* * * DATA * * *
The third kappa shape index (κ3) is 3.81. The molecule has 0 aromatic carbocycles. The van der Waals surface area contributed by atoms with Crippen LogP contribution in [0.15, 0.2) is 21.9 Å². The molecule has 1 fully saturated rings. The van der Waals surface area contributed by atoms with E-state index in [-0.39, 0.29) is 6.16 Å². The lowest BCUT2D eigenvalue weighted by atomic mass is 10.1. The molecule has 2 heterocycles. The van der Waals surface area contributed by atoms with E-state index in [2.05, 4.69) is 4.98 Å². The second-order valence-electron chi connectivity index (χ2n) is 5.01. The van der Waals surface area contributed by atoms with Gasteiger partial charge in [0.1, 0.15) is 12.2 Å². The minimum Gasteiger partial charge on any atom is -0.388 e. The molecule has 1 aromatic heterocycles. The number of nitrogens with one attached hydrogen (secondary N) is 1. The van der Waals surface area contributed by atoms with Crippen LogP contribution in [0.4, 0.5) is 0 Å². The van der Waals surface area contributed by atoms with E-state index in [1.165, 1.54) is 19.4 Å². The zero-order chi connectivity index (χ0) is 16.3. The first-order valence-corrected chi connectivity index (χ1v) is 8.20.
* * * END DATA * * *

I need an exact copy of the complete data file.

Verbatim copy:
The third kappa shape index (κ3) is 3.81. The molecule has 0 aromatic carbocycles. The van der Waals surface area contributed by atoms with Crippen LogP contribution in [0.15, 0.2) is 21.9 Å². The molecule has 1 fully saturated rings. The van der Waals surface area contributed by atoms with E-state index in [-0.39, 0.29) is 6.16 Å². The lowest BCUT2D eigenvalue weighted by atomic mass is 10.1. The molecule has 2 heterocycles. The van der Waals surface area contributed by atoms with E-state index in [2.05, 4.69) is 4.98 Å². The second-order valence-electron chi connectivity index (χ2n) is 5.01. The van der Waals surface area contributed by atoms with Gasteiger partial charge in [0.1, 0.15) is 12.2 Å². The minimum Gasteiger partial charge on any atom is -0.388 e. The molecule has 1 aromatic heterocycles. The number of nitrogens with one attached hydrogen (secondary N) is 1. The van der Waals surface area contributed by atoms with Crippen LogP contribution in [0.4, 0.5) is 0 Å². The van der Waals surface area contributed by atoms with E-state index in [1.165, 1.54) is 19.4 Å². The zero-order chi connectivity index (χ0) is 16.3. The first-order valence-corrected chi connectivity index (χ1v) is 8.20.